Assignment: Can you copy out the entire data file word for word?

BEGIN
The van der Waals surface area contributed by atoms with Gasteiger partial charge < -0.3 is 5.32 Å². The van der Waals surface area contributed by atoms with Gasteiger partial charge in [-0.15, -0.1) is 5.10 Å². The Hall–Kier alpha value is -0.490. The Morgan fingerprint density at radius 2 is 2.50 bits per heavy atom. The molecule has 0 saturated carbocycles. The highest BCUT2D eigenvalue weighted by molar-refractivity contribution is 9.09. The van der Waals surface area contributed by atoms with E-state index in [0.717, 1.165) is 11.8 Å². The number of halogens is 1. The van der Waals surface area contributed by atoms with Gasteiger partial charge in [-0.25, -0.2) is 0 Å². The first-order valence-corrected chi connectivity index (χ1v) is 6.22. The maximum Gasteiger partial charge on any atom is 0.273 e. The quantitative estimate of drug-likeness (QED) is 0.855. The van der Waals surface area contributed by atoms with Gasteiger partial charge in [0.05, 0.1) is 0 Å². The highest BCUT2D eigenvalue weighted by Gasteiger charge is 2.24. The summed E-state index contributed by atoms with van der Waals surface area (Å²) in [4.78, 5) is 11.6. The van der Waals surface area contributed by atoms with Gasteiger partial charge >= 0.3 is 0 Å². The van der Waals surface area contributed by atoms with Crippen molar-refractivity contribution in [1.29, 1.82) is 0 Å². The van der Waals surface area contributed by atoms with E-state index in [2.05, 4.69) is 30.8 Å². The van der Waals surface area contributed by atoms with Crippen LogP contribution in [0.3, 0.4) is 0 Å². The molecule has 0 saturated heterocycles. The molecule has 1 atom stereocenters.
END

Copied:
The van der Waals surface area contributed by atoms with Gasteiger partial charge < -0.3 is 5.32 Å². The van der Waals surface area contributed by atoms with Gasteiger partial charge in [-0.15, -0.1) is 5.10 Å². The Hall–Kier alpha value is -0.490. The Morgan fingerprint density at radius 2 is 2.50 bits per heavy atom. The molecule has 0 saturated carbocycles. The highest BCUT2D eigenvalue weighted by molar-refractivity contribution is 9.09. The van der Waals surface area contributed by atoms with E-state index in [0.717, 1.165) is 11.8 Å². The number of halogens is 1. The van der Waals surface area contributed by atoms with Gasteiger partial charge in [-0.25, -0.2) is 0 Å². The first-order valence-corrected chi connectivity index (χ1v) is 6.22. The maximum Gasteiger partial charge on any atom is 0.273 e. The quantitative estimate of drug-likeness (QED) is 0.855. The van der Waals surface area contributed by atoms with Gasteiger partial charge in [0.05, 0.1) is 0 Å². The highest BCUT2D eigenvalue weighted by Gasteiger charge is 2.24. The summed E-state index contributed by atoms with van der Waals surface area (Å²) in [4.78, 5) is 11.6. The van der Waals surface area contributed by atoms with Gasteiger partial charge >= 0.3 is 0 Å². The van der Waals surface area contributed by atoms with Crippen molar-refractivity contribution in [1.29, 1.82) is 0 Å². The van der Waals surface area contributed by atoms with E-state index in [2.05, 4.69) is 30.8 Å². The van der Waals surface area contributed by atoms with Crippen LogP contribution in [0.3, 0.4) is 0 Å². The molecule has 0 saturated heterocycles. The molecule has 1 atom stereocenters.